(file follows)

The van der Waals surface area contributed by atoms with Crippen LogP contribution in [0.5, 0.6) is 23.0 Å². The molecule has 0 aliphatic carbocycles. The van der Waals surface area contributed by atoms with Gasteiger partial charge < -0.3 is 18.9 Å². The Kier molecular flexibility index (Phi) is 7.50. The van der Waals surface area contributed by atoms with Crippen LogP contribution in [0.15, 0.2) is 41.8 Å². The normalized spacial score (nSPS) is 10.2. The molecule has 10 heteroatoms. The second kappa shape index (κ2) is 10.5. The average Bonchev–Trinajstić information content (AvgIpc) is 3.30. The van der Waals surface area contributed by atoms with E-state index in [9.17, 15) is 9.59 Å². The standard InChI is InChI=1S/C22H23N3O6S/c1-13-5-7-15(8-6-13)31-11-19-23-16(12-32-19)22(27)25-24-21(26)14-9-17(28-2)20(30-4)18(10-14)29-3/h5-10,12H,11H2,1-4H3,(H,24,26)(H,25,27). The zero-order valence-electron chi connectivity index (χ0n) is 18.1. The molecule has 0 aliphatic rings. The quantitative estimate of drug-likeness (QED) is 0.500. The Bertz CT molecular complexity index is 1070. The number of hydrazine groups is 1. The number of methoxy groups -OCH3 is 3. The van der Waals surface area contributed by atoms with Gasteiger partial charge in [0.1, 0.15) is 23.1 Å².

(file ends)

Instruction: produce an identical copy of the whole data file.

The van der Waals surface area contributed by atoms with Crippen LogP contribution in [0.5, 0.6) is 23.0 Å². The molecule has 0 aliphatic carbocycles. The van der Waals surface area contributed by atoms with Gasteiger partial charge < -0.3 is 18.9 Å². The Kier molecular flexibility index (Phi) is 7.50. The van der Waals surface area contributed by atoms with Crippen LogP contribution in [0.15, 0.2) is 41.8 Å². The normalized spacial score (nSPS) is 10.2. The molecule has 10 heteroatoms. The second kappa shape index (κ2) is 10.5. The average Bonchev–Trinajstić information content (AvgIpc) is 3.30. The van der Waals surface area contributed by atoms with E-state index in [9.17, 15) is 9.59 Å². The standard InChI is InChI=1S/C22H23N3O6S/c1-13-5-7-15(8-6-13)31-11-19-23-16(12-32-19)22(27)25-24-21(26)14-9-17(28-2)20(30-4)18(10-14)29-3/h5-10,12H,11H2,1-4H3,(H,24,26)(H,25,27). The zero-order valence-electron chi connectivity index (χ0n) is 18.1. The molecule has 0 aliphatic rings. The quantitative estimate of drug-likeness (QED) is 0.500. The Bertz CT molecular complexity index is 1070. The number of hydrazine groups is 1. The number of methoxy groups -OCH3 is 3. The van der Waals surface area contributed by atoms with Gasteiger partial charge in [0.1, 0.15) is 23.1 Å².